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Napoleonic Europe (1799-1815)

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In 1799, after the French Revolution had quieted into the Thermidorean Reaction, a brilliant general named Napoleon Bonaparte overthrew the Directory and came into power as leader of the Consulate, beginning in 1799. Under Napoleon, France became a nationalist power, expanding its territory into Italy and exerting its influence over other powers. Napoleon consolidated his rule by suppressing rebellions in France, normalizing relations with the Church in the Concordat of 1801, and streamlining the French law system in the Napoleonic Code. By 1804, Napoleon was so powerful that he declared himself Emperor.

Defeating the various military coalitions the other powers of Europe threw against him, Napoleon won battle after battle: Marengo (1800), Austerlitz (1805), Jena-Auerstadt, and Friedland (1807). He built a vast empire of dependant states, forced Czar Alexander I to ally with him in the 1807 Treaty of Tilsit, and controlled the majority of Europe. Everywhere he went he spread the reforms and influence of the French Revolution to a remarkable extent. Just about the only blemish on his record during the first decade of the 19th century was a stunning naval loss to Britain at the Battle of Trafalgar

Seeking to undermine Britain's sea power, Napoleon issued the Berlin Decree in 1806, imposing the Continental System on Europe, which was meant to stop European countries from trading with Britain. Instead of hurting Britain, the Continental System hurt Napoleon. Upset by Napoleonic rule, Germanic nationalism got its start, and the Germans began to move towards Romanticism as an intellectual rebellion against French Enlightenment ideas. In Spain, the attempt to impose the Continental System led to the Peninsular War, a protracted guerrilla war that diverted French forces from the rest of Europe.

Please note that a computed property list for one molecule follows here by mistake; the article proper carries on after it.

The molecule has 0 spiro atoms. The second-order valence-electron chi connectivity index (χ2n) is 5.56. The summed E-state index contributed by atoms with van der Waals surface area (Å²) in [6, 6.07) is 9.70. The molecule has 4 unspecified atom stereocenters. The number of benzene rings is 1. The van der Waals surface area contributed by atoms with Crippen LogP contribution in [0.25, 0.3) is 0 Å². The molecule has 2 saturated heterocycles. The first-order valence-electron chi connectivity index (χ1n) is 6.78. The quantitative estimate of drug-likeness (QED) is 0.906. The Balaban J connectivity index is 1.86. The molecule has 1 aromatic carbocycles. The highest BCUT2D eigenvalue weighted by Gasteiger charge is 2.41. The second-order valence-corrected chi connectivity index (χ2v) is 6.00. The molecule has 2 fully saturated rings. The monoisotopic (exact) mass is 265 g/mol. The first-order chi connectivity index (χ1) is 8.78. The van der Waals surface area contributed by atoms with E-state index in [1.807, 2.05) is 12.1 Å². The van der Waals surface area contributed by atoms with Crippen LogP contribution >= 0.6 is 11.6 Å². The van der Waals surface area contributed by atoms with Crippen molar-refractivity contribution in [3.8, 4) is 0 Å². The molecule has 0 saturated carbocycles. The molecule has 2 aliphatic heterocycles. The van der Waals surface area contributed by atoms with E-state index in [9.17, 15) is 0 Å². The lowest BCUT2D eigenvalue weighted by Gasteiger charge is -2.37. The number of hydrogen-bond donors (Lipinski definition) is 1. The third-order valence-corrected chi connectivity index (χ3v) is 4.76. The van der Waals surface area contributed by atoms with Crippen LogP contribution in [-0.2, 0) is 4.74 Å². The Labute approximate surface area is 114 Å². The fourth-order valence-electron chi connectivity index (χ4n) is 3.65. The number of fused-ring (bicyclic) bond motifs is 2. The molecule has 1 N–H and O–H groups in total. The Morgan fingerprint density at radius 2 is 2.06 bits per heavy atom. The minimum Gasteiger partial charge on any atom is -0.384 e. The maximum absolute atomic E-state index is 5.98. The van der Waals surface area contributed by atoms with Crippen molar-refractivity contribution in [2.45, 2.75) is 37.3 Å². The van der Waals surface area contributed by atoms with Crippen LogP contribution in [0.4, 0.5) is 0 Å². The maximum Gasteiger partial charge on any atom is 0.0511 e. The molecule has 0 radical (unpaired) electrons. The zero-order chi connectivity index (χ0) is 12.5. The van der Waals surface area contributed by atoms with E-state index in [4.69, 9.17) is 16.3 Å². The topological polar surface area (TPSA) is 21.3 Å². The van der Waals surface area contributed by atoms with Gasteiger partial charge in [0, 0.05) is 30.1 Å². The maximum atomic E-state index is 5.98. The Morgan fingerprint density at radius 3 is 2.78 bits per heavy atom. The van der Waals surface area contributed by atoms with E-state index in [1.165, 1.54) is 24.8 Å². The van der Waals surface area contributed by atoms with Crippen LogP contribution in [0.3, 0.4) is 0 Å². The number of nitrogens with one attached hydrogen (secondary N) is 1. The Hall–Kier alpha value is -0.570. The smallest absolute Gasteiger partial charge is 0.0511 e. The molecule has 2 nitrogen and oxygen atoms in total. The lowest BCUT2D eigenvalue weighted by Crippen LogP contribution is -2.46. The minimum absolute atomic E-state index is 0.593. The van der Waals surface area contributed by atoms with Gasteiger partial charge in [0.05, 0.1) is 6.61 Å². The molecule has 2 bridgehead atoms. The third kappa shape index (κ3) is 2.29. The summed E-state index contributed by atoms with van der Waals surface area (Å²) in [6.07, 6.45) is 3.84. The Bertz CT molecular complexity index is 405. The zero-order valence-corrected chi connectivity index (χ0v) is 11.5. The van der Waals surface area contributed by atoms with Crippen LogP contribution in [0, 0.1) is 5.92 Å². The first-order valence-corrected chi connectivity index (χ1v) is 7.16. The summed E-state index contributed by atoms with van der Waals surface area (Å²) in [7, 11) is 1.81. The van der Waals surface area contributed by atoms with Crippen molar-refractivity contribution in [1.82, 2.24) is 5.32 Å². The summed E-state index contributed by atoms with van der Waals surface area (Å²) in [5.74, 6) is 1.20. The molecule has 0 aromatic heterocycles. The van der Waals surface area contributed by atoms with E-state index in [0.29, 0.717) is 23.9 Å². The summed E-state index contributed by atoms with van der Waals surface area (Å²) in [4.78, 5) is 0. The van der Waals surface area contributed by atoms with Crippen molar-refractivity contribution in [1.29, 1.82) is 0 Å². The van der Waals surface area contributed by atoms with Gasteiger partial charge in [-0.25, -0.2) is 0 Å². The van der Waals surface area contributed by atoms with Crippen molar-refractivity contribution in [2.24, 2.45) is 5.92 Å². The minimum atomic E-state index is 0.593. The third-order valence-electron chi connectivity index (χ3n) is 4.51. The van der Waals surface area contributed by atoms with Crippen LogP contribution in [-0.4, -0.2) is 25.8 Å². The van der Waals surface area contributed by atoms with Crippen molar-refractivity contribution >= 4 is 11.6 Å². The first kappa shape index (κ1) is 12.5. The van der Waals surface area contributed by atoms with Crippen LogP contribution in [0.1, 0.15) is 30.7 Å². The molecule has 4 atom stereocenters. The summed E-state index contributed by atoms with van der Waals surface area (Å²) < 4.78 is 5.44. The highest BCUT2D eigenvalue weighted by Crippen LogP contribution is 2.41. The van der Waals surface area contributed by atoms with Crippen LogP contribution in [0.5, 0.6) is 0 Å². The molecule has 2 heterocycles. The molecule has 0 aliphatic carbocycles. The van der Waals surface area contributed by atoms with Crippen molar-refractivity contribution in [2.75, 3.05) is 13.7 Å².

In 1810, Napoleon replaced his wife, Josephine, who had borne him no heir, with a younger wife, Marie Louise of Austria. They produced an heir, referred to as The King of Rome. Napoleon's happiness did not last, however, because at the end of 1810, Alexander I withdrew Russia from the Continental System. In 1812, Napoleon moved his Grand Army into Russia. Though Napoleons army pushed the Russians into constant retreat, the terrible Russian winter decimated Napoleon's Grand Army. Napoleon rushed home to raise a new army, but was defeated in October 1813 by an international coalition of armies at the Battle of Leipzig.

In 1814, Napoleon was exiled to the island of Elba and Louis XVIII took the throne of France, returning a Bourbon to the throne that had been lost by Louis XVI just twenty years earlier. As the powers were just starting to negotiate a settlement, Napoleon escaped from Elba and returned to France, raising an army during the period known as the Hundred Days. Napoleon's army was defeated by Wellington (Britain) and Blucher (Prussia) at Waterloo in June 1815. He was then exiled to Saint Helena in the South Atlantic, where he eventually died.

The chaotic Europe left behind by roughly two decades of war was reorganized by the Congress of Vienna (1814-1815). The major powers sent their top negotiators: Metternich (Austria), Castlereagh (Britain), Alexander I (Russia), Hardenberg (Prussia), and Talleyrand (France). The complex and delicate negotiations in Vienna created a stable Europe wherein no one power could dominate the others, as Napoleon's France had, for quite some time. Not until a century later, when World War I started in 1914, would another Europe-wide military conflict break out.

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